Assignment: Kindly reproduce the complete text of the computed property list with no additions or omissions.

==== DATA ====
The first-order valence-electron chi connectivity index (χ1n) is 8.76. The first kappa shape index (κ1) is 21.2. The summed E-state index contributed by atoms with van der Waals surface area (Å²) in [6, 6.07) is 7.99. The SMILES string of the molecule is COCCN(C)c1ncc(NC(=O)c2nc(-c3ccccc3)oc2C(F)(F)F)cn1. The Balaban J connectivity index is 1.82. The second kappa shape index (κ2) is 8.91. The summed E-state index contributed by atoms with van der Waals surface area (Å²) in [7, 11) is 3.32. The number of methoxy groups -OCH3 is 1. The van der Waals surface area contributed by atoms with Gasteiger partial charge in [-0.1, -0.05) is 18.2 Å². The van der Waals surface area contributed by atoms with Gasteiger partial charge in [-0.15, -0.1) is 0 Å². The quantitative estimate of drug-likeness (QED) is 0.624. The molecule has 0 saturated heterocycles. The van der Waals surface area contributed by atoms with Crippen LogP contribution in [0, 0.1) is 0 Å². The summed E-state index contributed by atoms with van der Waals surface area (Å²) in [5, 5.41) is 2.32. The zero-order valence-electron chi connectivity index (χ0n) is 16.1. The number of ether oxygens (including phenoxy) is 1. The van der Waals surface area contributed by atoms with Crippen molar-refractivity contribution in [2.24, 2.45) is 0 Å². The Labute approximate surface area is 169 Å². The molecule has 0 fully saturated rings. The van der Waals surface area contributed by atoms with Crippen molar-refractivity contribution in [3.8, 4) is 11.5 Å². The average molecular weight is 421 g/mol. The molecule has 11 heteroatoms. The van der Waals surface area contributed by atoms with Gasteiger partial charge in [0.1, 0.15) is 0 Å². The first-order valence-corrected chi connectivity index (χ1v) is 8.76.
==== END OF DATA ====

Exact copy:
The first-order valence-electron chi connectivity index (χ1n) is 8.76. The first kappa shape index (κ1) is 21.2. The summed E-state index contributed by atoms with van der Waals surface area (Å²) in [6, 6.07) is 7.99. The SMILES string of the molecule is COCCN(C)c1ncc(NC(=O)c2nc(-c3ccccc3)oc2C(F)(F)F)cn1. The Balaban J connectivity index is 1.82. The second kappa shape index (κ2) is 8.91. The summed E-state index contributed by atoms with van der Waals surface area (Å²) in [7, 11) is 3.32. The number of methoxy groups -OCH3 is 1. The van der Waals surface area contributed by atoms with Gasteiger partial charge in [-0.1, -0.05) is 18.2 Å². The van der Waals surface area contributed by atoms with Gasteiger partial charge in [-0.15, -0.1) is 0 Å². The quantitative estimate of drug-likeness (QED) is 0.624. The molecule has 0 saturated heterocycles. The van der Waals surface area contributed by atoms with Crippen LogP contribution in [0, 0.1) is 0 Å². The summed E-state index contributed by atoms with van der Waals surface area (Å²) in [5, 5.41) is 2.32. The zero-order valence-electron chi connectivity index (χ0n) is 16.1. The number of ether oxygens (including phenoxy) is 1. The van der Waals surface area contributed by atoms with Crippen molar-refractivity contribution in [2.24, 2.45) is 0 Å². The Labute approximate surface area is 169 Å². The molecule has 0 fully saturated rings. The van der Waals surface area contributed by atoms with Crippen molar-refractivity contribution in [3.8, 4) is 11.5 Å². The average molecular weight is 421 g/mol. The molecule has 11 heteroatoms. The van der Waals surface area contributed by atoms with Gasteiger partial charge in [0.1, 0.15) is 0 Å². The first-order valence-corrected chi connectivity index (χ1v) is 8.76.